But if your victory comes at the cost of unnecessarily embarrassing someone or, worse, ejecting them from a discussion when everyone could actually have learned something… what exactly did you win here? A momentary feeling of superiority?

Instead of going for the kill, think bigger picture and higher road and go for the change of heart. It may feel less satisfying, and the discussion may not even have a pat result for you, but you just planted a seed instead of decimating the growth which could be just ahead.

You can do this.

None of us is perfect at this. That darned human condition ensures we’ll always stumble and experience the awkward of interacting with other carbon units. But hopefully these general guidelines can help you put your best foot – or keystroke – forward with a fair share of confidence and, in the long run, who knows? Our world could become a better place for everyone.

How do you choose to interact online when it comes to politics?

4 Ways to Avoid Political Social Media Snafus

Social media is a mighty tool for sharing ideas. Gone are the boundaries which used to keep our political beliefs in a safe little bubble. Now, thanks to technology, we can pop the bubble and unleash our opinions into the air to join a far larger conversation.

Every single human being who can access the internet for the purpose of sharing opinions also opens themselves up to the consequences of sharing those opinions. It’s called your digital footprint, and anyone who can access the internet can also find what a specific person is posting about.

You must navigate the social space wisely. Here are four ways to engage online about hotter political topics without setting yourself up for failure.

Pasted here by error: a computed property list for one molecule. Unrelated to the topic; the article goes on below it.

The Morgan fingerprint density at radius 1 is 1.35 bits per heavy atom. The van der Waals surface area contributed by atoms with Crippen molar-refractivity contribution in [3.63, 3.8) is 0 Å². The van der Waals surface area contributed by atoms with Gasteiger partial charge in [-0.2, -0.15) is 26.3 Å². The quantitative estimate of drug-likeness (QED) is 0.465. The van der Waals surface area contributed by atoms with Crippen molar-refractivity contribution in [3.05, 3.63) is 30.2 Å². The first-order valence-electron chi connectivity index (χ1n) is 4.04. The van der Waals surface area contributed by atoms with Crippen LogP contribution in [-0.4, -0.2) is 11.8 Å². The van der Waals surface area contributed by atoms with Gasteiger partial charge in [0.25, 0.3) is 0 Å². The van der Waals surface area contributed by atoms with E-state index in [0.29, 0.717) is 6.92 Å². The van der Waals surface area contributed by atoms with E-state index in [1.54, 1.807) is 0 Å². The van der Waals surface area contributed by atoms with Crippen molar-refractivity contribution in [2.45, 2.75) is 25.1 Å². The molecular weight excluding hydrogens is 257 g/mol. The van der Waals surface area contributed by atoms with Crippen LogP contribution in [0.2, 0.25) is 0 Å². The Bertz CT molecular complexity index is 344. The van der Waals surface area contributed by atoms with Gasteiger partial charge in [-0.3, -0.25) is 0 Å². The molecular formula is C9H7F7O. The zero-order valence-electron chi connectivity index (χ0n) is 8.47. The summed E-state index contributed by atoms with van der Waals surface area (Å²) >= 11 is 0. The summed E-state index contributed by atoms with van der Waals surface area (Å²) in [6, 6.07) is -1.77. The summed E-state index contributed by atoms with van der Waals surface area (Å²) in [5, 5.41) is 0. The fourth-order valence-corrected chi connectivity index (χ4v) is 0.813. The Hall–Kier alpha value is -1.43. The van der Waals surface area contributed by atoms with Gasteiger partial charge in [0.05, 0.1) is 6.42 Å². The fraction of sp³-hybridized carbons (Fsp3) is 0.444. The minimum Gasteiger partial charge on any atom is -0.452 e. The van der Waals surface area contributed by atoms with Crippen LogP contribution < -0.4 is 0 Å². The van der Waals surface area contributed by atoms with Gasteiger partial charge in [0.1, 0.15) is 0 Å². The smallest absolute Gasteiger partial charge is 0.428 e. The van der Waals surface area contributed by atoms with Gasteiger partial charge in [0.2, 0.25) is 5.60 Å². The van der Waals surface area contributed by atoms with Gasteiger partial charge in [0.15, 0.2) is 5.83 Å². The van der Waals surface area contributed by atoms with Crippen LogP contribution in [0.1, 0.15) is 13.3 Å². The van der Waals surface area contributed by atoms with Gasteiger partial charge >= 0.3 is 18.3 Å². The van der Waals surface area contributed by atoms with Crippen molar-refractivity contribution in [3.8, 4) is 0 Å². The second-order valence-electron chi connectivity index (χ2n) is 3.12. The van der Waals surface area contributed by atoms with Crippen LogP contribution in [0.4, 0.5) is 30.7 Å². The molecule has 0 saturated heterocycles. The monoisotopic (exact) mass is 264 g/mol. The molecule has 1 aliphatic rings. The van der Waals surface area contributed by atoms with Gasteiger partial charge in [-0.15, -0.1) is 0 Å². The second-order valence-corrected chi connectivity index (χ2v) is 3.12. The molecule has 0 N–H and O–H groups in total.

Use Audience Options

Sharing on social media is about connecting with other people. Knowing who will see your posts is therefore key to whatever your strategy is, even if you’re a standard user hopping casually into a feed and sharing a link. Let’s run through your options with the major social apps:

  • Facebook Profile. Facebook currently lets you set the audience for each post as you share it. Your options are PUBLIC, FRIENDS, ONLY ME, or a custom FRIENDS LIST which you can set up or which Facebook can automatically put together based on your friends’ common details. Public posts can be seen by anyone with internet access; posts to Friends can be seen by those individuals only.
  • Facebook Page. Every post shared from a Page is public, to your Page’s followers as well as anyone with internet access. While you can set your Page to allow posts to target the feeds of specific audiences, each post can still be seen by the general public.

  • Facebook Group. If your group is an OPEN group, every post can be seen by group members as well as anyone who searches for and finds the group. If your group is a CLOSED and SECRET group, every post can be seen by the group members only.
  • Twitter Profile. Every Tweet is fully public. Regardless of who follows your Twitter handle, every Tweet you post can be seen by anyone on the internet.
  • LinkedIn Profile. Your LinkedIn posts can be set to PUBLIC, CONNECTIONS, or PUBLIC + TWITTER. Public posts can be seen by anyone with internet access; posts to your Connections will only appear in the LinkedIn feed of your connections on
LinkedIn Page post targeting screenshot | Really Social
Use targeting for your LinkedIn Page posts.
  • LinkedIn Page. Every post shared from a LinkedIn Page is PUBLIC. However, you can set posts to target specific LinkedIn users based on Industry, Company Size, Function, Seniority, and Geography.